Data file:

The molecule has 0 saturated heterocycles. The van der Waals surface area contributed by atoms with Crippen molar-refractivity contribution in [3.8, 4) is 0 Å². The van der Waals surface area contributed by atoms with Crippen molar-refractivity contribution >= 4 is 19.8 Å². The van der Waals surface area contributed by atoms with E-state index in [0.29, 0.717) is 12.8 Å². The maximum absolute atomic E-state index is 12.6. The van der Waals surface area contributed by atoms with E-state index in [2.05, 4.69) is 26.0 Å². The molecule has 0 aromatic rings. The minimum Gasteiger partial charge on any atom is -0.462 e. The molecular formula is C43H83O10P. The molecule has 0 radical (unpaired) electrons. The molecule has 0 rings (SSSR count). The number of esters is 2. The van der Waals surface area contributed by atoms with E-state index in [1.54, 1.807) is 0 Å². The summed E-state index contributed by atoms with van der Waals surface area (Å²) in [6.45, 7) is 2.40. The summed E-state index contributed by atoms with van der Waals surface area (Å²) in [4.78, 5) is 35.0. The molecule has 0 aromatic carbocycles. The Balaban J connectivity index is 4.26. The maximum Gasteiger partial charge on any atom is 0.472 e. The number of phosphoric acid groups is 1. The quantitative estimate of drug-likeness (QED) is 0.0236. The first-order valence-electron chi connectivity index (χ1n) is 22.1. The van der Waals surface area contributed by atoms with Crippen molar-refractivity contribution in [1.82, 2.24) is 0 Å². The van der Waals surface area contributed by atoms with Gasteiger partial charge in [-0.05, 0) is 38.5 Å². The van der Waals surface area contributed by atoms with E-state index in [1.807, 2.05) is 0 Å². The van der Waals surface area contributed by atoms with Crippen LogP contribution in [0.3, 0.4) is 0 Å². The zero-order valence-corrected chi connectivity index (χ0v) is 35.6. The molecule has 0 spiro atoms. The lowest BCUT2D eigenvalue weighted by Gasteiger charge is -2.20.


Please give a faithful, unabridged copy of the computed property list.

The molecule has 0 saturated heterocycles. The van der Waals surface area contributed by atoms with Crippen molar-refractivity contribution in [3.8, 4) is 0 Å². The van der Waals surface area contributed by atoms with Crippen molar-refractivity contribution >= 4 is 19.8 Å². The van der Waals surface area contributed by atoms with E-state index in [0.29, 0.717) is 12.8 Å². The maximum absolute atomic E-state index is 12.6. The van der Waals surface area contributed by atoms with E-state index in [2.05, 4.69) is 26.0 Å². The molecule has 0 aromatic rings. The minimum Gasteiger partial charge on any atom is -0.462 e. The molecular formula is C43H83O10P. The molecule has 0 radical (unpaired) electrons. The molecule has 0 rings (SSSR count). The number of esters is 2. The van der Waals surface area contributed by atoms with E-state index in [1.54, 1.807) is 0 Å². The summed E-state index contributed by atoms with van der Waals surface area (Å²) in [6.45, 7) is 2.40. The summed E-state index contributed by atoms with van der Waals surface area (Å²) in [4.78, 5) is 35.0. The molecule has 0 aromatic carbocycles. The Balaban J connectivity index is 4.26. The maximum Gasteiger partial charge on any atom is 0.472 e. The number of phosphoric acid groups is 1. The quantitative estimate of drug-likeness (QED) is 0.0236. The first-order valence-electron chi connectivity index (χ1n) is 22.1. The van der Waals surface area contributed by atoms with Crippen molar-refractivity contribution in [1.82, 2.24) is 0 Å². The van der Waals surface area contributed by atoms with Gasteiger partial charge in [-0.05, 0) is 38.5 Å². The van der Waals surface area contributed by atoms with E-state index in [1.807, 2.05) is 0 Å². The van der Waals surface area contributed by atoms with Crippen LogP contribution in [0.3, 0.4) is 0 Å². The zero-order valence-corrected chi connectivity index (χ0v) is 35.6. The molecule has 0 spiro atoms. The lowest BCUT2D eigenvalue weighted by Gasteiger charge is -2.20.